Any self-treatment is dangerous, don’t grudge time (or money if needed) for making your pet healthy and cheerful. However, in emergency cases one must be ready to take necessary measures:

  • give medication per os (powder, pills, capsules, tabs), pouring 5–10 ml of water behind the cheek for better medicine passage through the gullet (if giving the medicine without water it can stick to the throat or gullet side and cause mucous membranes’ inflammation;
  • make under-skin and intramuscular injections (to the crest or the hip relatively) to support the dog before the professional vet aid. The medicine quantity is subject to expert advice, and if the latter is impossible — counting from the dog’s weight in terms of 1 kg of a Chihuahua weight.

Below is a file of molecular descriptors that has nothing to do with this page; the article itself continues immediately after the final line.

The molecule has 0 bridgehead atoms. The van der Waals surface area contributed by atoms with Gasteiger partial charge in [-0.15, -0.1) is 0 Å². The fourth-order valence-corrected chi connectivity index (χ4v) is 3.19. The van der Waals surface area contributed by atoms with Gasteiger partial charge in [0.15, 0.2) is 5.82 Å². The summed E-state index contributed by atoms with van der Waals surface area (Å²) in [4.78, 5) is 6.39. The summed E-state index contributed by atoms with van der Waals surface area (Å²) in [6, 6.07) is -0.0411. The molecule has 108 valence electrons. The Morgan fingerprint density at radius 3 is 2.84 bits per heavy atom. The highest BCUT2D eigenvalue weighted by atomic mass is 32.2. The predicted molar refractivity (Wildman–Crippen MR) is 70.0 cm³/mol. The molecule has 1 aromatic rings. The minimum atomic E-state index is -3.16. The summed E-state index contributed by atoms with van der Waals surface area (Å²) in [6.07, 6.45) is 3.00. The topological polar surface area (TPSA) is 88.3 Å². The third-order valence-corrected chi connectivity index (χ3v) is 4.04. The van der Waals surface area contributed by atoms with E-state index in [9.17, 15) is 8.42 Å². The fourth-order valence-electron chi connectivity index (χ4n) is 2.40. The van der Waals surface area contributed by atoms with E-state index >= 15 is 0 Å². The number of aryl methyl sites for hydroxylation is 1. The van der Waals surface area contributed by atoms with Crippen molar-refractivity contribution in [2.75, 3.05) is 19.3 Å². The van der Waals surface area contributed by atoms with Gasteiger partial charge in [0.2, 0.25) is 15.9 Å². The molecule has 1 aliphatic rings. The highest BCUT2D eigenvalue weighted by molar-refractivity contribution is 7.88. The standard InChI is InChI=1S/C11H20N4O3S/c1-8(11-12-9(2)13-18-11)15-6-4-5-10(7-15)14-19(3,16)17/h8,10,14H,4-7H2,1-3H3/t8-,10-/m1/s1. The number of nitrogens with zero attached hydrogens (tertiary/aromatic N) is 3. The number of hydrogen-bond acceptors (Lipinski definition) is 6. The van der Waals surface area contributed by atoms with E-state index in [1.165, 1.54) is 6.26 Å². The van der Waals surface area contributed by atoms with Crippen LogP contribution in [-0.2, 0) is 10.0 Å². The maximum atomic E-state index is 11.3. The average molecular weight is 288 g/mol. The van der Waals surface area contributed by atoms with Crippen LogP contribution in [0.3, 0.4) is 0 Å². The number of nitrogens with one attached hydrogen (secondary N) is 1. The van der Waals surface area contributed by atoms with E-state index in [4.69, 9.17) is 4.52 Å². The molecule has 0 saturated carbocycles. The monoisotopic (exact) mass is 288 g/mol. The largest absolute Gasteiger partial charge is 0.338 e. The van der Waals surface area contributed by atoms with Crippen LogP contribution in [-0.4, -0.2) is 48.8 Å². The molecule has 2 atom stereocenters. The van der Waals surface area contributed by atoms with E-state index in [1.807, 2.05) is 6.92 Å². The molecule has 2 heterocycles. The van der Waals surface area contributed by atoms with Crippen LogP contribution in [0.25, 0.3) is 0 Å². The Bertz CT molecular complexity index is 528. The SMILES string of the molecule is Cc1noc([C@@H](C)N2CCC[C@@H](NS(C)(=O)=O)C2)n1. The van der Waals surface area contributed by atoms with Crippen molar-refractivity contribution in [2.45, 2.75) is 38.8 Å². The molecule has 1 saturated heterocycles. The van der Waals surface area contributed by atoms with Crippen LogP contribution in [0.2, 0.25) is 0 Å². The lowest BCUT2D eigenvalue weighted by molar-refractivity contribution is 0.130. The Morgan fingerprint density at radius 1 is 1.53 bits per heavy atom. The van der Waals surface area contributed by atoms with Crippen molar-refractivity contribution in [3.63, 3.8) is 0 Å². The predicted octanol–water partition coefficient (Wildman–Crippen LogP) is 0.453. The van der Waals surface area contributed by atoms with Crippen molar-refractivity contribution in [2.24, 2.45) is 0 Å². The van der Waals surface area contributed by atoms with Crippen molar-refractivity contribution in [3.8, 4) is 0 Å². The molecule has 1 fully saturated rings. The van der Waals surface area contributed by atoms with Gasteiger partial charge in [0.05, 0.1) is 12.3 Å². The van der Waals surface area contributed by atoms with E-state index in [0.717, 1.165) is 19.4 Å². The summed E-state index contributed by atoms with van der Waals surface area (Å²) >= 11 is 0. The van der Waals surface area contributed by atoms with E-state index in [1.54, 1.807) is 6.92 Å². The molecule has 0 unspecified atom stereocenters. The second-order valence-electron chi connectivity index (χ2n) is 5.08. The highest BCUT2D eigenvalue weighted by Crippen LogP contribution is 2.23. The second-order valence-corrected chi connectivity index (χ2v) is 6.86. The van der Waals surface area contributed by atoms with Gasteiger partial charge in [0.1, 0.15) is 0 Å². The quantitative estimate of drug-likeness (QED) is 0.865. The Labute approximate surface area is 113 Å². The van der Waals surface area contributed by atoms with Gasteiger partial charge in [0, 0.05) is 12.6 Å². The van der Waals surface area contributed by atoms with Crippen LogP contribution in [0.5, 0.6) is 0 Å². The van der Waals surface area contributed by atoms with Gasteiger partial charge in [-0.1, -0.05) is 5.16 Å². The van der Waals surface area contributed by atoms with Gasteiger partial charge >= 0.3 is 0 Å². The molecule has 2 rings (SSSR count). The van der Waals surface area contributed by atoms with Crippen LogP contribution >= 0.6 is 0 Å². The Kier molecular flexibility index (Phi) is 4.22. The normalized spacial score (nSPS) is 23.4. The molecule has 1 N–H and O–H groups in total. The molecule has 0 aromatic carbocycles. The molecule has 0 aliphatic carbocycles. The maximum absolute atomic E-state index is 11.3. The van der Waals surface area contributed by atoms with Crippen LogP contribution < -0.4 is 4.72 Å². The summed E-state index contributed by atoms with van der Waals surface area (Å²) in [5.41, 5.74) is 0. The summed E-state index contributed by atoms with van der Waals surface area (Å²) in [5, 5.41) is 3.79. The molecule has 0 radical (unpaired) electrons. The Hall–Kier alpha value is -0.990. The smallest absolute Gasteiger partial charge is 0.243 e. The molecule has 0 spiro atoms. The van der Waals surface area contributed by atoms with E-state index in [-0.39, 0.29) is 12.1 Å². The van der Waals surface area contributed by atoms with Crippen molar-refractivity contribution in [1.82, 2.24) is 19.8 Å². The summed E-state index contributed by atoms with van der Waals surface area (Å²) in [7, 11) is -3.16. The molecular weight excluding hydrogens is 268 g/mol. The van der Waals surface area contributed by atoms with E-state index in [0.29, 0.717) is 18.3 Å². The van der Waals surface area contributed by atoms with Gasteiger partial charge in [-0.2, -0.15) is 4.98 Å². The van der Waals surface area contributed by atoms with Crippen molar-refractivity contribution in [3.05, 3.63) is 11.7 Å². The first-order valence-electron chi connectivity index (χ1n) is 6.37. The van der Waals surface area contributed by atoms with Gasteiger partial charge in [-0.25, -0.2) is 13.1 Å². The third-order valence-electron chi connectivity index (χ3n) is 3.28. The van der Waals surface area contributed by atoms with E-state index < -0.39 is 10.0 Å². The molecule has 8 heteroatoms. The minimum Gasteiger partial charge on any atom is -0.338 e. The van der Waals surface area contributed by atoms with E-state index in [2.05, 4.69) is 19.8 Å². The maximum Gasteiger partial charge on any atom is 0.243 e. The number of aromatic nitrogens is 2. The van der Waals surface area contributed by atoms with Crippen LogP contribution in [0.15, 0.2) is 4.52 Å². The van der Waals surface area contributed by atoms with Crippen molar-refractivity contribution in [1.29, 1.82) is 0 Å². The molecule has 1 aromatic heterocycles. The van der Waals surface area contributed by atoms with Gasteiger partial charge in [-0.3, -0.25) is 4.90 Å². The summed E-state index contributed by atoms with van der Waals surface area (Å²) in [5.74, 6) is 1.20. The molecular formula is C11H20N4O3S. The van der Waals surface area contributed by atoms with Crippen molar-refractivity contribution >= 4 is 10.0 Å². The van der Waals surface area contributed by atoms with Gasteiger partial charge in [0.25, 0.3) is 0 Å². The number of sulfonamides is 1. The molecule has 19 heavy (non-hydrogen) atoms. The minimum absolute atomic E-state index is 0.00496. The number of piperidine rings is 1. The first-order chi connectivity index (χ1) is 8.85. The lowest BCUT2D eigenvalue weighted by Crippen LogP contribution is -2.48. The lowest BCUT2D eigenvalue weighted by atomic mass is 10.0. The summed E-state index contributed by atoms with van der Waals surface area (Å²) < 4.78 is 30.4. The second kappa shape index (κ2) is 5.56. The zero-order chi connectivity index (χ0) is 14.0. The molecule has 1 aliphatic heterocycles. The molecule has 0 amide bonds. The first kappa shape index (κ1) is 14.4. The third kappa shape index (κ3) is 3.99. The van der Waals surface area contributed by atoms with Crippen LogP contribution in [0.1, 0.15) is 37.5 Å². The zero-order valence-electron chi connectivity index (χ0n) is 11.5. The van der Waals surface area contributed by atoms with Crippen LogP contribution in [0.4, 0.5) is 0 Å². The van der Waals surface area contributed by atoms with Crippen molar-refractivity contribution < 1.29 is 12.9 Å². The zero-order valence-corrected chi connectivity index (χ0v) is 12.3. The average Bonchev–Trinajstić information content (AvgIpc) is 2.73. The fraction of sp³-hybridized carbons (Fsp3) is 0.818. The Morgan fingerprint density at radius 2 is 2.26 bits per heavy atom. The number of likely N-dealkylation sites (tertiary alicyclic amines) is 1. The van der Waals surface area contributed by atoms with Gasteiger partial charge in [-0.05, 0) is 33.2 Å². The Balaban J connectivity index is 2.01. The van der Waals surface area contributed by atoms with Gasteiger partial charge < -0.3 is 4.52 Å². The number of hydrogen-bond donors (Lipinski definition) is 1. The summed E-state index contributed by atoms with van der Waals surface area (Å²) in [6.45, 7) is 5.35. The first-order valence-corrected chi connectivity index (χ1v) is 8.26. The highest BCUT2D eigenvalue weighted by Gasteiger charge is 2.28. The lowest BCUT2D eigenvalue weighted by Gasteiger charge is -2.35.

Generally, the Chihuahua breed is genetically sane and resistant. These dogs are not prone to inevitable grave heart, vascular and bones’ disorders when aged. The serious age illnesses such as liver, kidneys’, bowels, womb, prostate diseases, and tumors are pretty rear with Chihuahua compared to other dog breeds, including the smallest.

Nevertheless, there is a vulnerable spot also — the mouth cavity diseases (caria, paradontosis and early tooth fall as a consequence). This is not about the life conditions, the point is the breed standard, prescribing the defined head shape and a short muzzle. Though correct feeding containing vitamins and mineral salts, combined with regular tartar removal and occasional (2–3 times a week) teeth brushing with a special toothbrush and paste allow preserving the Chihuahua’s dental system for years to come.

Don’t grudge money for scheduled preventive examination at a good vet doctor. After 6 years of life an examination once a year is enough, after 10 years — twice a year.